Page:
Companies are just starting to realize that they need to conduct deep, thorough executive vetting of c-suite executives in what seems to be a proactive attempt to get ahead of a potentially destructive stories. And it’s not just a bad PR that companies are trying to avoid either — it’s the aftermath. Recently, two examples of what can go wrong when you don’t vet your executives came to light:
- The CEO of Samsonite resigned after a report from an investment fund revealed at one time had claimed to have a PhD, but never completed the program. Samsonite’s stock dropped by over 20% in the wake of the news.
- Texas Instruments tapped a 22-year veteran of the company to take over as CEO. He resigned after two months when it was found he had engaged in “personal behavior that is not consistent with our ethics and core values.” The company’s shares fell as much as 2.5 percent in after-market trading.
Bloomberg has reported at least 437 high-profile executives and employees have been accused of harassment or other misconduct over the last 18 months. Temin & Co., the crisis-consulting firm that updates this figure daily, reports of those accused, 259 were fired or left their jobs.
So, why are so many companies dropping the ball – and what can you do to protect your firm?
Why Are Companies Hiring Executives and Not Catching These Issues?
“You’ve seen more cases of people getting busted for not having the education they said they did in the last ten years or so,” said Trustify’s VP of Investigations and Legislative Affairs Matt DeLeon. “Prior to that, you either worked your way up, and then once you became a vice president or president at one company, you could move across.”
It’s been assumed by executives, boards, and even human resources departments that if you were able to serve in a c-suite level position at one company, you should be able to move into a similar role at another with minimal scrutiny. “People would say ‘he’s a VP here, or a president there’ with no real look into it,” added DeLeon. “And now in an age where information is more open, these things are investigated more.”
How to Improve Executive Vetting
How can companies protect their reputations from skeletons in their executives’ closets?
Vetting candidates for the executive level can be performed with additional due diligence by a private investigator. Using skills and tools they’ve mastered in decades of experience, they are able to fact check data captured during a general background check - and go beyond it. Investigators are experienced in verifying information and catching mistakes, such as duplicate records and misspellings.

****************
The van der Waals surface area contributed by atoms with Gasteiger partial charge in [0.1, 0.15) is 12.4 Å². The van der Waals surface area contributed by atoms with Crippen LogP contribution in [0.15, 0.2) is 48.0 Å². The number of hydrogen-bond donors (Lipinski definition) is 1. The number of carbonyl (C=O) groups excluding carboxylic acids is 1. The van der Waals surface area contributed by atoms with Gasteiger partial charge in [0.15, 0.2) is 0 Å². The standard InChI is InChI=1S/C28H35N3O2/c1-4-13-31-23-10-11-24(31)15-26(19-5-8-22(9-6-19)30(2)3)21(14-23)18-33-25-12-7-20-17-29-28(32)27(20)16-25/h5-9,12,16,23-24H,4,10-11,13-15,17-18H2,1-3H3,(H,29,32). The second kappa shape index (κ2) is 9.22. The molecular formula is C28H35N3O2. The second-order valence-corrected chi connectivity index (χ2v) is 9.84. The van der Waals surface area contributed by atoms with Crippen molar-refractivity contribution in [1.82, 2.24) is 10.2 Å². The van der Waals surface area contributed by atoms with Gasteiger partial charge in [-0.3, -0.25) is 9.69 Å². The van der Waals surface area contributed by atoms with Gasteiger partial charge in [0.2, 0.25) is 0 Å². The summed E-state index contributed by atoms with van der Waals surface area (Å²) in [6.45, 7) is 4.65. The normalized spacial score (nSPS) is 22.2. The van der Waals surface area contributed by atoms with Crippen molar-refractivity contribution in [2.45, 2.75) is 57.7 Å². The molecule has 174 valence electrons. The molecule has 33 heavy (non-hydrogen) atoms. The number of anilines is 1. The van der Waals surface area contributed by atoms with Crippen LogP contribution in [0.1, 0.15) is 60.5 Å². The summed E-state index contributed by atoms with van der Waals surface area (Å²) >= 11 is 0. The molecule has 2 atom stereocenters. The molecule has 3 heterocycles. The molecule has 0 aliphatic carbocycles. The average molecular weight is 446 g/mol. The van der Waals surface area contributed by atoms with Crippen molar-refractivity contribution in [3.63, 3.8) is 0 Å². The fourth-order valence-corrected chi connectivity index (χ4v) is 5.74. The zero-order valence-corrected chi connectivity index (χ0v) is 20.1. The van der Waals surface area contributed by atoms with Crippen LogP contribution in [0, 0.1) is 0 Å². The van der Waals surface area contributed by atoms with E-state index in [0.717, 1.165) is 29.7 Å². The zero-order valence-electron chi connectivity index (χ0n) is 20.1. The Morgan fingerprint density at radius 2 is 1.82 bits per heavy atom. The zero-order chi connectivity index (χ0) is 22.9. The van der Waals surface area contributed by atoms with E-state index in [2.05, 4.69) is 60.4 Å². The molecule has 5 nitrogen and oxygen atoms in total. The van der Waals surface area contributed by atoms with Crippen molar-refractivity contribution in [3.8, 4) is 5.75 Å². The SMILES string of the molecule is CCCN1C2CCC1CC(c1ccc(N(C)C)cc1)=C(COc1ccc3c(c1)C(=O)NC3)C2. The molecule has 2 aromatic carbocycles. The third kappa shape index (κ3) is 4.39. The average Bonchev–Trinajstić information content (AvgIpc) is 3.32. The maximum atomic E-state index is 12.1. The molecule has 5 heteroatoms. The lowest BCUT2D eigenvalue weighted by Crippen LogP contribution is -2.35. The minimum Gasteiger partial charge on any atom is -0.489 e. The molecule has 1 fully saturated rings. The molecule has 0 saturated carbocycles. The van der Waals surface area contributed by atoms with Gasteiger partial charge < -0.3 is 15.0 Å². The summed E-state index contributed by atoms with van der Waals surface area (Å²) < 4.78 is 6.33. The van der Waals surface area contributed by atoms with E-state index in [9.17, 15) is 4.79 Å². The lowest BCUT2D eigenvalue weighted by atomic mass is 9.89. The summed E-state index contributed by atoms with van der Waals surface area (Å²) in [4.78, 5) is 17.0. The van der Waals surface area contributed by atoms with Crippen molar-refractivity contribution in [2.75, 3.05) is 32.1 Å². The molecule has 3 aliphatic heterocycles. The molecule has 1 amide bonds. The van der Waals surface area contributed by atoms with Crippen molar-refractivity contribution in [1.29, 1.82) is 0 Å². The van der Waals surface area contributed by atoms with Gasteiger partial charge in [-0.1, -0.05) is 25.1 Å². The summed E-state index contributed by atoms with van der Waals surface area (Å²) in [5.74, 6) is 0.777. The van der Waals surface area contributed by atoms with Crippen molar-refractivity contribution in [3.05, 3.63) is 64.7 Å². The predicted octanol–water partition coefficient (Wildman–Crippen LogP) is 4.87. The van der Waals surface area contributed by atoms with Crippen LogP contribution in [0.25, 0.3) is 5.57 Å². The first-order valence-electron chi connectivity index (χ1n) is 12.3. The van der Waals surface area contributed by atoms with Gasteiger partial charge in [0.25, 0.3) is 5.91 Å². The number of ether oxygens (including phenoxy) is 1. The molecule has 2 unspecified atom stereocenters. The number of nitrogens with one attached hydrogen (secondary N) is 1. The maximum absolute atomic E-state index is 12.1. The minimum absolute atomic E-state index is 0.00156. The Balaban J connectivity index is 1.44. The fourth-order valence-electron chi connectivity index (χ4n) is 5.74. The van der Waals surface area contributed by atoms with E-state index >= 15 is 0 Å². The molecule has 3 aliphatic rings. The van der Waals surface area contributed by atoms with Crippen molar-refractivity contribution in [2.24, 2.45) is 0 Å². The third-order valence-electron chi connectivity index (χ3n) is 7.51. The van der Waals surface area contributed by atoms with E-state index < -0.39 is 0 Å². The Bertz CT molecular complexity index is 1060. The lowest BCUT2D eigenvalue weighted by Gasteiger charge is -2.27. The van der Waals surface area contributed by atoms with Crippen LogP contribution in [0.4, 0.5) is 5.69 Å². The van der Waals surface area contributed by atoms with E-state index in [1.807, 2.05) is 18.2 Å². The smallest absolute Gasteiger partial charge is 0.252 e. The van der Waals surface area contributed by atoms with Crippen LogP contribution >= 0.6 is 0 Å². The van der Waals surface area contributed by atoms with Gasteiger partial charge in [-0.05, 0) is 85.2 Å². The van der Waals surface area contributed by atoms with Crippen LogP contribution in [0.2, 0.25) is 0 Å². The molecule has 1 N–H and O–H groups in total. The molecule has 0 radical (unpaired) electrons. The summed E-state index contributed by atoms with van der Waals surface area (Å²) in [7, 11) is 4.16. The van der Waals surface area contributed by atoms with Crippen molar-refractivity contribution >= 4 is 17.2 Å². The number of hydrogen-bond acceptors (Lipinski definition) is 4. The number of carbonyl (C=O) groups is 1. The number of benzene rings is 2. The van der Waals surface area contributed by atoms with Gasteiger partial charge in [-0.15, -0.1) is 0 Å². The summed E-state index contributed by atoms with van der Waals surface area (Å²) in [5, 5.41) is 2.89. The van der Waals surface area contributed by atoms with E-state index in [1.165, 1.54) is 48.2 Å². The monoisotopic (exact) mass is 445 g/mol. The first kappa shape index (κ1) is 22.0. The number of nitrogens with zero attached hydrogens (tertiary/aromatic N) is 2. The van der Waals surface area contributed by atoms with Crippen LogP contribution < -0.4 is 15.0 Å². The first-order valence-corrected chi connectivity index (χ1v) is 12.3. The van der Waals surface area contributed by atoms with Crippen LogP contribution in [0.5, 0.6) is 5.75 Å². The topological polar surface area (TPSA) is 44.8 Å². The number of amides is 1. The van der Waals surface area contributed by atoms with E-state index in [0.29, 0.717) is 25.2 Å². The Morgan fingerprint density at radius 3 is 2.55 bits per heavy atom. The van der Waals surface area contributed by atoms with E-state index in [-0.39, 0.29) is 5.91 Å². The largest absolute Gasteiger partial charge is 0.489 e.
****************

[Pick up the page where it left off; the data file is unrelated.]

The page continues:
They know how to track down any discrepancies such as an expunged charge or an arrest made while the person of interest was a minor, and how to uncover any litigation that the candidate may have been involved in at a prior employer.
A typical criminal background check will show a record of any arrests or convictions. But of course most people haven’t been arrested or convicted of a crime. That doesn’t mean they aren’t involved in criminal activity or dangerous behavior though, it could just mean they haven’t been caught yet. Private investigators can use techniques like ‘backdoor reference checks’ to assess character without relying on criminal records.
And what if they have they falsified their work experience? Background checks do not usually verify education. A private investigator can contact people who have worked with and dealt with the individual to verify their story.
Investigators are also skilled in deep social media checks. While a subject may not have a DUI on record, a social media check can reveal if they’ve engaged in behavior that may lead to drunk driving. Social media activity can also reveal any bias or prejudices that can undermine someone's credibility and reliability.
How Can a C-Suite Candidate Get Through an Executive Background Check?
How can a candidate up for a major promotion or another c-suite position at a new company avoid these situations? The same way anyone looking for a job would — honesty.
“You have to sign off (on the background check)” DeLeon added. “And if you’ve consented to that, you’re open to what will be discovered. A lot of the time I don’t think the intent is necessarily to be dishonest, it’s to get your foot in the door.”
Regardless of what happened during a previous hiring process, be upfront and alert decision makers of previous incidents — this is known as the “warts and all” approach. If you disclose embarrassing information it doesn’t necessarily mean the end of your journey. Allies in the company may see an incomplete degree as something that they will note, but still move forward with you based on the qualifications that landed you the interview in the first place.
“I think you have to judge the overall scope of the person,” DeLeon explained. “If you lied about it (previous experience, education), it is the deceit that is the concern. If you’re crossing your fingers and hope something doesn’t come up in a background check, that’s a character flaw that is going to be indicative of how you’re going to behave.”
“We live in a gotcha culture,” DeLeon concluded. “Companies don’t want to look stupid and say ‘we didn’t do the background check.’ It’s a much harder argument to present the situation to the media and say ‘well, he didn’t go to college here, but he has this experience, and he accomplished this,’ especially if someone else was able to uncover that information.”